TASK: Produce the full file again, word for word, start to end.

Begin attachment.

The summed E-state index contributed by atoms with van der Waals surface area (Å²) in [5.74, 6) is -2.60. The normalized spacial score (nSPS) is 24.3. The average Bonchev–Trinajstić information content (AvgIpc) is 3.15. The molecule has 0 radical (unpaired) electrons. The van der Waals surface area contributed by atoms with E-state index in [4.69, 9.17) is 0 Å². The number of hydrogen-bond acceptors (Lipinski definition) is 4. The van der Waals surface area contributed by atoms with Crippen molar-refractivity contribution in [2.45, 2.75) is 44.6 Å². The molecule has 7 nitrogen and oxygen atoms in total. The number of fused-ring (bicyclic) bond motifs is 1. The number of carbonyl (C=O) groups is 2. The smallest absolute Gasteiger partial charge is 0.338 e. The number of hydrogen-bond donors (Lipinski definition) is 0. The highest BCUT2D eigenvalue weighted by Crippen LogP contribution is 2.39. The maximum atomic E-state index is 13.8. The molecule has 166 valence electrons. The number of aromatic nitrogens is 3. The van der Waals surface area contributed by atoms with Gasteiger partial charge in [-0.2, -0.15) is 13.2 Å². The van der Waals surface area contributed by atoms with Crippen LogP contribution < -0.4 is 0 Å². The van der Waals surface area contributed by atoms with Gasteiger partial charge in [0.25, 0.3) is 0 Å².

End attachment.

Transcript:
The summed E-state index contributed by atoms with van der Waals surface area (Å²) in [5.74, 6) is -2.60. The normalized spacial score (nSPS) is 24.3. The average Bonchev–Trinajstić information content (AvgIpc) is 3.15. The molecule has 0 radical (unpaired) electrons. The van der Waals surface area contributed by atoms with E-state index in [4.69, 9.17) is 0 Å². The number of hydrogen-bond acceptors (Lipinski definition) is 4. The van der Waals surface area contributed by atoms with Crippen molar-refractivity contribution in [2.45, 2.75) is 44.6 Å². The molecule has 7 nitrogen and oxygen atoms in total. The number of fused-ring (bicyclic) bond motifs is 1. The number of carbonyl (C=O) groups is 2. The smallest absolute Gasteiger partial charge is 0.338 e. The number of hydrogen-bond donors (Lipinski definition) is 0. The highest BCUT2D eigenvalue weighted by Crippen LogP contribution is 2.39. The maximum atomic E-state index is 13.8. The molecule has 166 valence electrons. The number of aromatic nitrogens is 3. The van der Waals surface area contributed by atoms with Gasteiger partial charge in [-0.2, -0.15) is 13.2 Å². The van der Waals surface area contributed by atoms with Crippen LogP contribution < -0.4 is 0 Å². The van der Waals surface area contributed by atoms with Gasteiger partial charge in [0.25, 0.3) is 0 Å².